At Zabriskie Point, United States' lowest point, two perfect strangers meet; an undergraduate dreamer and a young hippie student who start off an unrestrained romance, making love on the dusty terrain.
A small-time thief steals a car and impulsively murders a motorcycle policeman. Wanted by the authorities, he reunites with a hip American journalism student and attempts to persuade her to run away with him to Italy.
A group of rich Italians head out on a yachting trip to a deserted volcanic island in the Mediterranean. When they are about to leave the island, they find Anna, the main character up to this point, has gone missing. Sandro, Anna's boyfriend, and Claudia, Anna's friend, try without success to find her. While looking for the missing friend, Claudia and Sandro develop an attraction for each other. When they get back to land, they continue the search with no success. Sandro and Claudia proceed to become lovers, and all but forget about the missing Anna.Written by
The rocky Aeolian island on which the first portion of the film was made - its name is Lisca Bianca - didn't have electricity or running water and was subject to violent weather, including a tornado. At one point, the crew found themselves completely stranded on the island. See more »
During the sequence in which Sandro and the newspaper reporter cross a street, the shadows of the camera and the crew are clearly and prolongedly visible on the actors and on the street surface. See more »
Giulia is like Oscar Wilde. Give her all the luxuries and she will manage without the little necessities.
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Several attractive, hip sophisticates set sail on a yacht in the Mediterranean. One of these beautiful people mysteriously disappears. And that sets up the rest of the film's plot.
All of these characters are jaded, haughty, vain, shallow, and self-absorbed. They're preoccupied with romance and their personal feelings toward each other. As a result, I did not find any of them interesting or appealing in the least. Indeed, the Anna character comes across as spoiled, irritable, something of a prima donna; Claudia only slightly less so.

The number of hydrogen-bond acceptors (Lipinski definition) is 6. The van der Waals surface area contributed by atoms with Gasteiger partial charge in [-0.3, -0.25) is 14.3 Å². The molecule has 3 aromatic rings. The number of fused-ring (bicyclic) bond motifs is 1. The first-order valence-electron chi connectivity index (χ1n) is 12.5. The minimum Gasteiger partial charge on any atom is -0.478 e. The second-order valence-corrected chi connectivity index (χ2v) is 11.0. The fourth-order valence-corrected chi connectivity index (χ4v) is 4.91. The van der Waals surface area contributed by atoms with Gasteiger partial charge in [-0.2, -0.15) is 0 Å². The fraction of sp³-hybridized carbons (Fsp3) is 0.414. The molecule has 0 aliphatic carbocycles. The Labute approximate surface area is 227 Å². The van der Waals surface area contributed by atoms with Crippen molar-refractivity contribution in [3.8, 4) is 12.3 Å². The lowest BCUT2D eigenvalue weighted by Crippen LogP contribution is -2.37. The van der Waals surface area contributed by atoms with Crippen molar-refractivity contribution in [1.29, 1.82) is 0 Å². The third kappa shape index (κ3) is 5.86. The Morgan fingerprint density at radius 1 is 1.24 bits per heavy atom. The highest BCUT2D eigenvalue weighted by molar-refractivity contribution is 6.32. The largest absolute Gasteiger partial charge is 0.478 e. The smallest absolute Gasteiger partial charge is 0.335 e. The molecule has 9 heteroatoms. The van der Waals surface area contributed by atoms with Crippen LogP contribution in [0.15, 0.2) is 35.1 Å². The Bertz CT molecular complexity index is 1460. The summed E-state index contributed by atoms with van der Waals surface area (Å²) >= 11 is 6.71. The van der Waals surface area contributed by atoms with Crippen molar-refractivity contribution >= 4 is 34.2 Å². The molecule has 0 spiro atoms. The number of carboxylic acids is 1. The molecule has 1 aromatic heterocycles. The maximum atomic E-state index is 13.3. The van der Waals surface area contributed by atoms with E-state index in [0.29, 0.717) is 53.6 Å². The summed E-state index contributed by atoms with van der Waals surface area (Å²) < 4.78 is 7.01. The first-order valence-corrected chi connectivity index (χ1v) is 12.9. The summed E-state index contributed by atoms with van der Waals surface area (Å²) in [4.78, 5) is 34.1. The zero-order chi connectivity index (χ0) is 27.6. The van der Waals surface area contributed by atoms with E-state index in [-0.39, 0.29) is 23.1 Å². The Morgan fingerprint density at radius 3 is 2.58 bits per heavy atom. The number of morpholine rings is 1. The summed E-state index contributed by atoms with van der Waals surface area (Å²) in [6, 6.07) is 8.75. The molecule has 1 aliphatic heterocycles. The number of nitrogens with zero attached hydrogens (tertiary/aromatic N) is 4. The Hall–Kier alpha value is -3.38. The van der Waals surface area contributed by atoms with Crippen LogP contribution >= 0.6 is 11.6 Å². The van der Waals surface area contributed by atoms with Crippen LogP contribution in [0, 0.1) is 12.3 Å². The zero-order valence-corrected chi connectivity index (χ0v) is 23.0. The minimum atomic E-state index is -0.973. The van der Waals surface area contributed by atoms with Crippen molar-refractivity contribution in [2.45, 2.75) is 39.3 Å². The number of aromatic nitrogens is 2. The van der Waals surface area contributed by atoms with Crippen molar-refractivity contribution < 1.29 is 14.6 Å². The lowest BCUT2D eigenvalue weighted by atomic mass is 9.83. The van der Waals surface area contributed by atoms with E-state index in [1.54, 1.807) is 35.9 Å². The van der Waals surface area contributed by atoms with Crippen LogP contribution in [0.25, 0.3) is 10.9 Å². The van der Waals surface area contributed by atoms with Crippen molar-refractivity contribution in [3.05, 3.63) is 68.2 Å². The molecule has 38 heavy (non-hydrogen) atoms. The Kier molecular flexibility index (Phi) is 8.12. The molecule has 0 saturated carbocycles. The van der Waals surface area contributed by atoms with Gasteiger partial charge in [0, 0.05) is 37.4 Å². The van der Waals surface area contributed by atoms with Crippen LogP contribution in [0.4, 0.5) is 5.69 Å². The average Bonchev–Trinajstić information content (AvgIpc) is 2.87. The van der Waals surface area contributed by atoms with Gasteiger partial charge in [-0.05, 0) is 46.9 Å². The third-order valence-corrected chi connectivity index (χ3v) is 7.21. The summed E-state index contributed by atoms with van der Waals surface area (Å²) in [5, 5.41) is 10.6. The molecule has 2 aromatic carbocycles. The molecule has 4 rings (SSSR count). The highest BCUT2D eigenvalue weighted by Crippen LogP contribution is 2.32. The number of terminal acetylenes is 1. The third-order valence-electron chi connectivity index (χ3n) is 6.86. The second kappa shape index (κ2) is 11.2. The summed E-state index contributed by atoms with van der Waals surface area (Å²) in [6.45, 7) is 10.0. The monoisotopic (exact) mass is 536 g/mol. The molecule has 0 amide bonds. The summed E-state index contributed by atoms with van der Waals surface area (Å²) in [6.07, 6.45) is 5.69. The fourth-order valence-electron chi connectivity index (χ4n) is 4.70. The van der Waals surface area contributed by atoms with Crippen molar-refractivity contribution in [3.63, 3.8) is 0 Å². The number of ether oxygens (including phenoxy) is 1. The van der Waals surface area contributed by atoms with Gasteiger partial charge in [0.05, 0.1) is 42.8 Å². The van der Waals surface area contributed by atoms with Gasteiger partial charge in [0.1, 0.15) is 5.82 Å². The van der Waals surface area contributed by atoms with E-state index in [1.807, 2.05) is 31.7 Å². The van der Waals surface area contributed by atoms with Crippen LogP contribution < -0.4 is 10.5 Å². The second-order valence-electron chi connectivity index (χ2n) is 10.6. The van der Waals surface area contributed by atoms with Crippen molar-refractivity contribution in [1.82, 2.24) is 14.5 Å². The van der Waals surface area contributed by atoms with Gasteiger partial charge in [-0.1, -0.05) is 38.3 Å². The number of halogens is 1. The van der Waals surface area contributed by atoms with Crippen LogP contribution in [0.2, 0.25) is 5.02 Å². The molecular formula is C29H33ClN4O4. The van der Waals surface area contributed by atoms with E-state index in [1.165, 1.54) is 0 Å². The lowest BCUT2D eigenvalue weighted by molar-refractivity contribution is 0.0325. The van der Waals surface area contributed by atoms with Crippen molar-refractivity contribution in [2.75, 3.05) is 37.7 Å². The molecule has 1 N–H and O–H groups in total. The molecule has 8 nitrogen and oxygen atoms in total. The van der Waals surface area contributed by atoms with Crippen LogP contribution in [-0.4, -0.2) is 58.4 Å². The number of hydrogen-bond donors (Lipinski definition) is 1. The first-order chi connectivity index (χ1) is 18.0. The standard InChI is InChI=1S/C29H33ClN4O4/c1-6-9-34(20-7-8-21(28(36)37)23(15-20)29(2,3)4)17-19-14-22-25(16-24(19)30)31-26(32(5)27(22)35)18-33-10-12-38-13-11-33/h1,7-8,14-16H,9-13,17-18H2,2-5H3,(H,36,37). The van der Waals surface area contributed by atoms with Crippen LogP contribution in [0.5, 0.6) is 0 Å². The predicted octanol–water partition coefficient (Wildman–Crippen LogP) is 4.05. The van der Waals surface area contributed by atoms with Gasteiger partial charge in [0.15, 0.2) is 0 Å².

The film's plot is slow, with long camera "takes". In the film's first half, a lot of time is consumed with characters walking around on an island, casually searching for the missing person. In the second half, the plot gets sidetracked, with a sequence or two on "modern" art. This artistic motif has little or nothing to do with the missing person, and thus conveys the impression that the film is being "padded", in an avant-garde sort of way, to prop up the flimsy story concept.
With the howling wind, the crashing of waves against the shore, and rocks falling into the sea, the film has some impressive sound effects. The B&W cinematography is rather conventional, a little disappointing given the lush and exotic locales. Still, the Mediterranean scenery is beautiful in its own right.
With a runtime of well over two hours, a thin storyline, and long drawn-out scenes wherein not much happens, the film comes across as pretentious. This is especially true given that some viewers regard "L'Avventura" as "revolutionary". Maybe it is, in an extremely subtle, artsy sort of way. On the other hand, its reputation may be based more on wishful thinking than on substantive evaluation, given the intellectual audience that this film seeks to impress.
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